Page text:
:ingd om j o_jio ^ stoop the sh oulders, they do not droop 
the chin, they do not depress the high level of the eye- 
glance, they do not put doubt and fear in the heart and 
hang out the signs of them in slouching body and unsure 
step. It is the sordid cares of the lowly born that do these 
things. You must learn the trick; you must imitate the 
trade-marks of poverty, misery, oppression, insult, and the other sev- 
eral and common inhumanities that sap the manliness out of a man 

and make him a loyal and proper and approved subject and a satisfac- 



tion to his masters, or the very infants will know you for better than 
your disguise, and we shall go to pieces at the first hut we stop at. 
Pray try to walk like this." 

The king took careful note, and then tried an imitation. 

" Pretty fair — pretty fair. Chin a little lower, please — there, very 
good. Eyes too high; pray don't look at the horizon, look at the 
ground, ten steps in front of you. Ah — that is better, that is very 
good. Wait, please; you betray too 
much vigor, too much decision; you 
want more of a shamble. Look at 
me, please — this is what I mean. 

Now you are getting it; 

that is the idea — at least, it sort 
of approaches it. . 
Yes, that is pretty 
fair. But ! 


There is a great big some- 

thing wanting, I don't quite know what 
it is. Please walk thirty yards, so that I 

^et a perspective on the thing Now, 

then — your head's right, speed's right, shoulders right, 
eyes right, chin right, gait, carriage, general style right — everything's 
right! And yet the fact remains, the aggregate's wrong. The account 
don't balance. Do it again, please .... noiv I think I begin to see 
what it is. Yes, I've struck it. You see, the genuine spiritlessness is 
wanting; that's what's the trouble. It's all amateiiv — mechanical de- 
tails all right, almost to a hair; everything about the delusion perfect, 
except that it don't delude." 



"What then, must one do, to prevail?" 

" Let me think I can't seem to quite get at it. In fact there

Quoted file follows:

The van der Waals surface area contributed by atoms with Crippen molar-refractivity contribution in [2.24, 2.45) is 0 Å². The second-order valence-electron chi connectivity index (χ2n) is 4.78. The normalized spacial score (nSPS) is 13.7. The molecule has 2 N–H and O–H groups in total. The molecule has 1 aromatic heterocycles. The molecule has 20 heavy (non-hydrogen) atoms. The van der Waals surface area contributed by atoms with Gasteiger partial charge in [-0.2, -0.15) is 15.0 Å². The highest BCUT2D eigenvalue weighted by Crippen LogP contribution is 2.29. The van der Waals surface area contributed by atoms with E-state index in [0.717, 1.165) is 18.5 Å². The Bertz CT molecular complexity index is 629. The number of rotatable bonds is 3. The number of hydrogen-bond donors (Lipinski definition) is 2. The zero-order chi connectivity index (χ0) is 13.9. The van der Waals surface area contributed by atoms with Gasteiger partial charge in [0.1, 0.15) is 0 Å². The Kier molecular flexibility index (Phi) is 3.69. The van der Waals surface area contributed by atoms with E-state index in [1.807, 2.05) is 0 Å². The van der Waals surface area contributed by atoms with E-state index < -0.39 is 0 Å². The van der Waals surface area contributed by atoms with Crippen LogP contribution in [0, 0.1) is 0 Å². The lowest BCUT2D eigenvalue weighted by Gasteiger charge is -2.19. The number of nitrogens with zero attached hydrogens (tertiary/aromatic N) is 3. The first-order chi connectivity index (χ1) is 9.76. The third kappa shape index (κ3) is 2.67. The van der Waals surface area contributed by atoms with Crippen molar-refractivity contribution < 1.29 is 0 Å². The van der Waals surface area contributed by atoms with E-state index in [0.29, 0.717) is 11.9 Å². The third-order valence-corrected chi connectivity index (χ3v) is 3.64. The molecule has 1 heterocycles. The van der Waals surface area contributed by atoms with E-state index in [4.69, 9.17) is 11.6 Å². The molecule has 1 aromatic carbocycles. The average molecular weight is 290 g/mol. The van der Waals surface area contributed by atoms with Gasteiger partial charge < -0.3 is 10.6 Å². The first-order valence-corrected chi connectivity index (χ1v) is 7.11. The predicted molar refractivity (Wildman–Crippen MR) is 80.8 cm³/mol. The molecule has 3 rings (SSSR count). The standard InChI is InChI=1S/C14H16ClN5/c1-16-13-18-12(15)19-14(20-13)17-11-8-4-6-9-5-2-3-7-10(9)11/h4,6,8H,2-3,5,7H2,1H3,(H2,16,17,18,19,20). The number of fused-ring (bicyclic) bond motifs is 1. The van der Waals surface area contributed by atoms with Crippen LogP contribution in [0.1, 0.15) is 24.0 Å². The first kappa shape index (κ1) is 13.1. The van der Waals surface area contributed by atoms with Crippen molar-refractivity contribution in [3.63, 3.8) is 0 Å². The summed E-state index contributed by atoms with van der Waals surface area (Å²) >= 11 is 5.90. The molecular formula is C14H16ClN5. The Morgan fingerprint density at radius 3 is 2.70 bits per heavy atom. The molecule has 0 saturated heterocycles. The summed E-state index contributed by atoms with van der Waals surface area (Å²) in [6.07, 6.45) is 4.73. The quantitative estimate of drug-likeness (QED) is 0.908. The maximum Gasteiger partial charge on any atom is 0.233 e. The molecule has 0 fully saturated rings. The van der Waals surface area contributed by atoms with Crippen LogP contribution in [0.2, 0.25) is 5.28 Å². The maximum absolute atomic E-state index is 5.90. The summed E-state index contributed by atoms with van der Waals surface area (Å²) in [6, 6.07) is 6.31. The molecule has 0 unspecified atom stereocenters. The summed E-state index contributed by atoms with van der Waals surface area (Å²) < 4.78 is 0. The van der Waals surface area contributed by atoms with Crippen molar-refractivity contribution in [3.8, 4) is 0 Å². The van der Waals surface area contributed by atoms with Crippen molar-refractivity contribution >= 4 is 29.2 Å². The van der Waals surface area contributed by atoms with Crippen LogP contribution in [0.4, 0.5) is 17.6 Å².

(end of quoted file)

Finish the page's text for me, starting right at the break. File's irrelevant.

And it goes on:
isn't an}-thing" that can right the matter but practice. This is a good 
place for it: roots and stony ground to break up your stately gait, a 
region not liable to interruption, only one field and one hut in sight, and 
they so far away that nobody could see us from there. It will be well 
to move a little off the road and put in the whole day drilling you, sire." 

After the drill had gone on a little while, I said: 

" Now, sire, imagine that we are at the door of the hut yonder, and 
the family are before us. Proceed, please — accost the head of the house." 

" brother! — TO DIRT 

"brother! — TO DIRT 


I \ The king unconsciously straightened up like a monument, and said, 
with frozen austerity: 

" Varlet, bring a seat; and serve to me what cheer ye have." 

"Ah, your grace, that is not well done." 

" In what lacketh it.'" 

" These people do not call cacJi otJier varlets." 

" Nay, is that true.'" 

" Yes; only those above them call them so." 

" Then must I try again. I will call him villein." 
B . " No-no; for he may be a freeman." 



"Ah — SO. Then pcradvcnture I should call him goodman." 

" That would answer, your f^^race, but it would be still better if you 
said friend, or brother." 

"Brother!— to dirt like that.'" 

"Ah, but ivc are pretending to be dirt like that, too." H 

" It is even true. I will say it. Brother, bring a seat, and thereto 
what cheer ye have, withal. Now 'tis right." 

" Not quite, not wholly right. You have asked for one, not us — 
for one, not both; food for one, a seat for one." 

The king looked puzzled — he wasn't a very heavy weight, intellect- 
ually. His head was an hour-glass; it could stow an idea, but it had 
to do it a grain at a time, not the whole idea at once. 

" Would j^?/ have a seat also — and sit.''" 

" If I did not sit, the man would perceive that we were only pre- 
tending to be equals — and -playing the deception pretty poorly, too."*